On July 15, 1961, Bill Anderson made history, becoming the youngest member of The Grand Ole Opry at 23 years old. Upon his entrance, the breakthrough artist was adoringly deemed “Whispering Bill” for his soft-spoken vocal delivery.
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The Country Music Hall of Famer’s career began in 1958 when Ray Price brought his song “City Lights” to the top of the Billboard country charts for 13 weeks in a row. In the decades since, the Grammy-nominated and ACM Poet Award honoree collected 80 Top-charting songs—37 of which were Top Ten hits and seven No. 1 singles. Earlier this year, his hit, “Once A Day”—made famous by Connie Smith in 1964—was added to the National Recording Registry of the Library of Congress.
On Saturday (July 17), The Opry honored Anderson on his 60th anniversary as a member— only the third in Opry history to reach this milestone, alongside Jean Shepard and Stonewall Jackson. The Saturday evening special featured performances by Anderson, Sara Evans, Vince Gill, and Mark Wills with host Bobby Bones. To commemorate the day, Tennessee Governor Bill Lee and Nashville Mayor John Cooper proclaimed July 17 as “Bill Anderson Day” across the state and in Music City.
“Well, they didn’t make a big deal out of somebody becoming an Opry member back in the day, not like they do today,” Anderson tells American Songwriter over the phone. Laughing, he says, “Sometimes I think I was born too soon, and sometimes I think I was born too late.”
He recalls his experience all those years ago, adding, “They sent out a little one-page type-written press release that said I would become the 61st member of the Opry on Saturday, July 15. But golly, it was big to me.
“The Opry is such a special space, and it’s been such an important part of my life. In one way, it’s hard to comprehend that I’ve been there for 60 years,” Anderson continues. Struggling to put the honor into words, he continues, “It seems like a long time ago, but in another way, it seems like yesterday.”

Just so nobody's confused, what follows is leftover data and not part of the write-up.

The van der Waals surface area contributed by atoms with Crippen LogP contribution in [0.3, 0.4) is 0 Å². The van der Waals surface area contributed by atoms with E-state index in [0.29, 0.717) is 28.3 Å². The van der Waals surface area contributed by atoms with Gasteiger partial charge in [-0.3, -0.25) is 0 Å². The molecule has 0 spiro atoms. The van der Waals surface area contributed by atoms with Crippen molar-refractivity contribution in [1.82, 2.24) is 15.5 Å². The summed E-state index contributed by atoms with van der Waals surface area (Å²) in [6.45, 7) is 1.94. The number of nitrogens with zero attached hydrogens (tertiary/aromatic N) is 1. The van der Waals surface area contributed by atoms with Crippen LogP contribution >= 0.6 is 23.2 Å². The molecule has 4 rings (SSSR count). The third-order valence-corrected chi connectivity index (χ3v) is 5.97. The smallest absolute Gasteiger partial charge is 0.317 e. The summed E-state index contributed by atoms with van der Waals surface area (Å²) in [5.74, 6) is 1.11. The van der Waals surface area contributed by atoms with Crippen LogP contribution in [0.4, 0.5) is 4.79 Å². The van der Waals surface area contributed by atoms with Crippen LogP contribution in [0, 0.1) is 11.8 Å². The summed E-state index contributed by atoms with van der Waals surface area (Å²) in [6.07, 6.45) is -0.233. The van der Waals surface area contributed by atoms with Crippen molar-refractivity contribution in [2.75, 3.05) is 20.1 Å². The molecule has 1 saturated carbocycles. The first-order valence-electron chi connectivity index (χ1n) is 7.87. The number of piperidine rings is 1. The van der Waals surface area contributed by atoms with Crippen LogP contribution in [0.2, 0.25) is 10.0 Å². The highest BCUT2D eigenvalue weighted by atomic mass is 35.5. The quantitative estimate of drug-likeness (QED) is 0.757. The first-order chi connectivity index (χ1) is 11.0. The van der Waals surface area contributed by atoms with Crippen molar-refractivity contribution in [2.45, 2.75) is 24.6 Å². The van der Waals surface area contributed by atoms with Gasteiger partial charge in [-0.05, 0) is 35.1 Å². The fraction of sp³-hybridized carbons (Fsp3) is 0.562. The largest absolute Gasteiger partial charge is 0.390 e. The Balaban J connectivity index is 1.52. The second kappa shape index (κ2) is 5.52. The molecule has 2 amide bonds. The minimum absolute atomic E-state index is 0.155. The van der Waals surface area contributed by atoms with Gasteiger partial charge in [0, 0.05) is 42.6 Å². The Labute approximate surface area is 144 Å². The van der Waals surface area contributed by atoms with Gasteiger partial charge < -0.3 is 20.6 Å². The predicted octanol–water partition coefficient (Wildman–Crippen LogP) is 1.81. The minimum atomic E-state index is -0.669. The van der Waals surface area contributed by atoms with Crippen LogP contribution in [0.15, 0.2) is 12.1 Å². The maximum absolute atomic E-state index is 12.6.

After his “City Lights” success, Anderson signed a deal with Decca and began recording his own hits like “Po’ Folks,” “Mama Sang A Song,” “Bright Lights and Country Music,” among an expansive list of others. His songwriting career has been equivocally fruitful. To date, Anderson is the only songwriter in history to chart country songs in seven consecutive decades. “City Lights” got the ball rolling in the late ‘50s, while Connie Smith’s “Once A Day” set the pace for his ‘60s success. The ‘70s were marked by Jean Shepard’s “Slippin’ Away” in 1973, and later Conway Twitty recorded “I May Never Get To Heaven” in 1979.
As he moved into the ‘80s, Anderson’s writing and recording career slowed in tandem with country music’s shift into crossover pop. The unfamiliar territory gave the artist pause and led him into television projects. Struggling to find his place, he paused other writing projects but still managed to claim charting singles from his albums Southern Fried (1983), Yesterday, Today, and Tomorrow (1984), and A Place in the Country (1986).
Anderson got his mojo back as he entered the ‘90s. In one of the most notable comebacks in country music history, the songwriter racked up charting singles starting with Vince Gill’s 1995 hit, “Which Bridge to Cross.” His other compositions became hits for artists including Steve Wariner (“Two Tear Drops”) and Mark Wills (“Wish You Were Here”) in 1999.